Moon orbiter LADEE crashes triumphantly after 'amazing' mission

After completing all of its goals and then some, NASA's LADEE orbiter took increasingly daring passes, skimming closer and closer to the moon surface, ultimately crashing just days before it would have run out of fuel.

Artist concept of NASA's Lunar Atmosphere and Dust Environment Explorer (LADEE) using its Lunar Laser Communications Demonstration (LLCD).

LADEE did not "go gentle into that good night."

The vending-machine-sized orbiter ended its mission to the moon by smashing into the lunar surface during a deliberately planned, high-risk maneuver sometime between 9:30 and 10:22 p.m. PDT on Thursday, April 17, NASA officials confirmed.

"We were less than a kilometer above the surface. Amazing!" says Sarah Noble, program scientist for the Lunar Atmosphere and Dust Environment Explorer. "No spacecraft has ever done that before."

When it crashed into a crater wall, "LADEE was traveling at a speed of 3,600 miles per hour – about three times the speed of a high-powered rifle bullet," said Rick Elphic, LADEE project scientist, in a press release. "There’s nothing gentle about impact at these speeds – it’s just a question of whether LADEE made a localized craterlet on a hillside or scattered debris across a flat area."

LADEE's mission to find electrified dust and "hopping" water molecules had always had an expiration date. Designed to last just 100 days in orbit, LADEE performed so well, and used fuel so efficiently, that it was able to eke out an extra month of observations after its nominal mission ended in early March.

"It was all serendipitous. We had no plan, when we launched, to have any kind of extended mission," Dr. Noble tells The Christian Science Monitor. "But we did better than expected on the launch, and all of our fuel margins turned out to be better than we expected, so we ended up with plenty of extra fuel. We ended up with 140 days of science, instead of 100 days of science."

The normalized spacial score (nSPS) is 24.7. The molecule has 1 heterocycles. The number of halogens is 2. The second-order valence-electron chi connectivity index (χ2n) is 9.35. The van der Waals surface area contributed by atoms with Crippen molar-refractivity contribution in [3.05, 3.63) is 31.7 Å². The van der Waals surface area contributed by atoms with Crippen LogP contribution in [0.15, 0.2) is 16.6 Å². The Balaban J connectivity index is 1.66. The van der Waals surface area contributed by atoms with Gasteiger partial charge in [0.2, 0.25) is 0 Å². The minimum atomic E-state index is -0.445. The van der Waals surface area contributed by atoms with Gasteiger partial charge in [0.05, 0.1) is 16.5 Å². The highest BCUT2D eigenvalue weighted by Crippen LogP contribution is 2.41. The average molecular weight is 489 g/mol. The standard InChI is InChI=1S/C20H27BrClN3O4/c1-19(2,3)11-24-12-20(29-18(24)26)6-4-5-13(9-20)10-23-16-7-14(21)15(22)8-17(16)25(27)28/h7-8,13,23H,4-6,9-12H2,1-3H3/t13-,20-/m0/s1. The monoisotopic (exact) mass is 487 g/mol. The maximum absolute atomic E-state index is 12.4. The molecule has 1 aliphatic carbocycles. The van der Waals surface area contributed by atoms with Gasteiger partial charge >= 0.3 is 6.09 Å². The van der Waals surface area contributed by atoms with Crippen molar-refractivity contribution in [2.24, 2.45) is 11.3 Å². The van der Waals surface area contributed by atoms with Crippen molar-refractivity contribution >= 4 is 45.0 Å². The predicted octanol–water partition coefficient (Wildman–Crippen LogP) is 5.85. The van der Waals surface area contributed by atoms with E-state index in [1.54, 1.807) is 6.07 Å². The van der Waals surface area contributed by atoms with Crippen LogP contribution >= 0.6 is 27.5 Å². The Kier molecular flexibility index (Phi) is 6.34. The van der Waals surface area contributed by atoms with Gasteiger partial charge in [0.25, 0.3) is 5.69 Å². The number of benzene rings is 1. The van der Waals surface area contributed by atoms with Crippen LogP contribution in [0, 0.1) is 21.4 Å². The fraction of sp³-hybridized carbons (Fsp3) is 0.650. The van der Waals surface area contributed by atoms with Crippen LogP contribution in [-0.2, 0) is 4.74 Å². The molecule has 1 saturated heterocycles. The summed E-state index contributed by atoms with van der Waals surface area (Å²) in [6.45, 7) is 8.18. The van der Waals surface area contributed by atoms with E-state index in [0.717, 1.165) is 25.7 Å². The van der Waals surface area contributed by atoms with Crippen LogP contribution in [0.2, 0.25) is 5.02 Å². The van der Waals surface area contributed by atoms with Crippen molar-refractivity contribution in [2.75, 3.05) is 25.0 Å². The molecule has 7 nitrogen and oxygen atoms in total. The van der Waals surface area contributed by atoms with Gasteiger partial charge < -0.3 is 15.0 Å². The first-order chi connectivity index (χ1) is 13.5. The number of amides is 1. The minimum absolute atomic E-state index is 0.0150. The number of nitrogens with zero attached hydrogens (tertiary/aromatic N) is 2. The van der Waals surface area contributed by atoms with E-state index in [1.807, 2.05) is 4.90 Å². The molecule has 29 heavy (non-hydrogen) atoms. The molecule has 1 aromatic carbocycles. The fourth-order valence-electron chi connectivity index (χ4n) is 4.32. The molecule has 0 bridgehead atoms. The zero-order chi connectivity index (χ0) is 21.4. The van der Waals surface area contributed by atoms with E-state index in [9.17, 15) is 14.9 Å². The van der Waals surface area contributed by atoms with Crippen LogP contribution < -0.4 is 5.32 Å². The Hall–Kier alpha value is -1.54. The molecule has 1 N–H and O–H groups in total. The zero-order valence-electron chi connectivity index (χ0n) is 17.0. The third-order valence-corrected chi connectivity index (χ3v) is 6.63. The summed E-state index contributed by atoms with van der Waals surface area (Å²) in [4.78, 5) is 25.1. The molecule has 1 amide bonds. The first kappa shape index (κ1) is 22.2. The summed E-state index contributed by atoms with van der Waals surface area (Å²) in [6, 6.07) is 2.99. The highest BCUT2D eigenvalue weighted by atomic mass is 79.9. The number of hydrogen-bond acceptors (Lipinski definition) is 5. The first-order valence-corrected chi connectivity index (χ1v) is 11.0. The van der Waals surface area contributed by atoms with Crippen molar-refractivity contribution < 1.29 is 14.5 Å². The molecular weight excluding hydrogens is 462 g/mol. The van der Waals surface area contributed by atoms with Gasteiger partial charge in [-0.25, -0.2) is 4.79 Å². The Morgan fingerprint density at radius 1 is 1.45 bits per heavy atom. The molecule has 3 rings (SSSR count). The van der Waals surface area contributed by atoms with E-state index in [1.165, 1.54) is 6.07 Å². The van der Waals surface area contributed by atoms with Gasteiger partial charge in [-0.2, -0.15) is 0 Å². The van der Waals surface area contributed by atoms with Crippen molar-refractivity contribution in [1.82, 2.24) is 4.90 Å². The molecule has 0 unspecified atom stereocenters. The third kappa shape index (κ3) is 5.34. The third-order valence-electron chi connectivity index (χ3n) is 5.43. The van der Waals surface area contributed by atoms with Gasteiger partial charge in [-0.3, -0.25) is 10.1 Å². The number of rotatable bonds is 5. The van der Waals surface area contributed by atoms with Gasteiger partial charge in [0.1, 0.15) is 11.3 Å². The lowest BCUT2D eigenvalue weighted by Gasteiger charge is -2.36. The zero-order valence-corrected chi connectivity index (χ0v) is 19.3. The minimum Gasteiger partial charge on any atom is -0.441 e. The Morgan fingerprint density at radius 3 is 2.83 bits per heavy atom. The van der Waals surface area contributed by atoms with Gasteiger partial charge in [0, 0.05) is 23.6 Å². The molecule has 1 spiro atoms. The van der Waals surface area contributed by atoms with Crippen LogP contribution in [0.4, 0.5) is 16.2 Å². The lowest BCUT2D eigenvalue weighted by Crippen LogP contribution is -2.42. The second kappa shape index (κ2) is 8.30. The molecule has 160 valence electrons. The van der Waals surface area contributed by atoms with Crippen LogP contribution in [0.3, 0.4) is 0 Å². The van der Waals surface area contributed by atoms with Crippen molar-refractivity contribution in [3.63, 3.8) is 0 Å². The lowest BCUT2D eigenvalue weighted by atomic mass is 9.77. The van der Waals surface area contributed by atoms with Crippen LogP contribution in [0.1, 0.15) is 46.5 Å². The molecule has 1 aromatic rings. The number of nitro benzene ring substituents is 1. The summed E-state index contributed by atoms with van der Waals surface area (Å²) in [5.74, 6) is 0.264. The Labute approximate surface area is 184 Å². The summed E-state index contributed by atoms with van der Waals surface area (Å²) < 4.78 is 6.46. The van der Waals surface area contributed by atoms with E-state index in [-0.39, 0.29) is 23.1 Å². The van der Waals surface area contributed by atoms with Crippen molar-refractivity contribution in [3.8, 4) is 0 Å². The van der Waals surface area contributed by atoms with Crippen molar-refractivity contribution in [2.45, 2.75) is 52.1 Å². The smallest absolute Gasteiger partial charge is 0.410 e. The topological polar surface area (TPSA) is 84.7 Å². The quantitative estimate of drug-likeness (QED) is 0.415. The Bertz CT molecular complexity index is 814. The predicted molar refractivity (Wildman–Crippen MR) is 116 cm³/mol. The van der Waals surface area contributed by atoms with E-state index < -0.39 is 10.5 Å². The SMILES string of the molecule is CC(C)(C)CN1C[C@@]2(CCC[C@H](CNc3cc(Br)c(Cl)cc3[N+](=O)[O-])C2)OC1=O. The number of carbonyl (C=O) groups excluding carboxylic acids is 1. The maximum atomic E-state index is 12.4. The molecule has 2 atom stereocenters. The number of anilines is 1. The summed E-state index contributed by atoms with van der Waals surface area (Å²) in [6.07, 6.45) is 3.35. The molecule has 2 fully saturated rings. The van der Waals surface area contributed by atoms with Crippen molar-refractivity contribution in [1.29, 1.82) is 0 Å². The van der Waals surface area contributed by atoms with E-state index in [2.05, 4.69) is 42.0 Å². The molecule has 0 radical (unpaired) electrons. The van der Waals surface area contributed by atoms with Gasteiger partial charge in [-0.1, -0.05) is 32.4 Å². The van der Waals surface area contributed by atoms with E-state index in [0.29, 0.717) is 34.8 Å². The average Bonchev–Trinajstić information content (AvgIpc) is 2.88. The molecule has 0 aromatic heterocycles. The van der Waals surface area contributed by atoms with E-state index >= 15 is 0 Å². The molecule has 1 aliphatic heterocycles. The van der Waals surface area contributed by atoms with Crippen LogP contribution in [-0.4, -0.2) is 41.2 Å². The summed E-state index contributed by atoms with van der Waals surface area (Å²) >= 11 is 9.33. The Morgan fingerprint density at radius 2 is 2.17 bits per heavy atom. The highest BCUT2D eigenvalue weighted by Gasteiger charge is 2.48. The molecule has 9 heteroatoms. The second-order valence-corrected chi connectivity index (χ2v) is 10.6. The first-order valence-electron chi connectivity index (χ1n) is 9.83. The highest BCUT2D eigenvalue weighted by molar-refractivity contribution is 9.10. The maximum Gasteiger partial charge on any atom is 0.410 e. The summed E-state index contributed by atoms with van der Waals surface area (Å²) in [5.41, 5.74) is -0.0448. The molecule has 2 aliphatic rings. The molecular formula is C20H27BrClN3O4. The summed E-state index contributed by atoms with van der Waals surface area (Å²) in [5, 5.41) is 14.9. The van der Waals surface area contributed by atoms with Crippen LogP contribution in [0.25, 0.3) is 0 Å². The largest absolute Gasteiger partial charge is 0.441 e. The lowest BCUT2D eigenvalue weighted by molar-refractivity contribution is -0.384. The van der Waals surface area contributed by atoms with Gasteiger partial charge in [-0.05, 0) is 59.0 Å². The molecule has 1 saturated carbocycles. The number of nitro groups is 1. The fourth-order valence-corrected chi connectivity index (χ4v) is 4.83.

Throughout its mission, LADEE flew in elliptical orbits, aiming the lowest part of each pass at the sunrise terminator. During its first 100 days, its closest approach came 25 to 30 miles above the moon's surface, which was already much closer than any other orbiting satellite. In the final 40 days, LADEE's operators let it fly it closer and closer to the ground, coming dangerously close to the hills and hummocks of the moon's heavily cratered surface in order to take unprecedented measurements.

In its last week, LADEE got within two miles of the surface, then within one mile of the surface. For comparison, commercial jets fly about six miles above the surface of Earth.

"We were in the 4 to 5 kilometer (2 to 3 mile) passes for most of the extended mission phase, but during the low passes last night, we got down to a few hundred meters," says Butler Hine, LADEE project manager at Ames. "We started clearing things around 1.7 km (1 mile), then down to 1.3 (4000 feet), then 800 meters (half a mile), then the pass before our impact pass, we were down around 300 meters (1000 feet). We got great science data."

Two of the three instruments on LADEE take "in-situ" measurements, examining gas molecules and dust particles as LADEE flies through them, so these final passes offered unprecedented information about the moon's near-surface environment.

The calculated risk paid off huge science dividends, says Dr. Elphic. "We're seeing things we hadn't seen before, at the higher altitudes," he tells the Monitor. "Science will definitely, definitely benefit from this risky, low-altitude extended mission."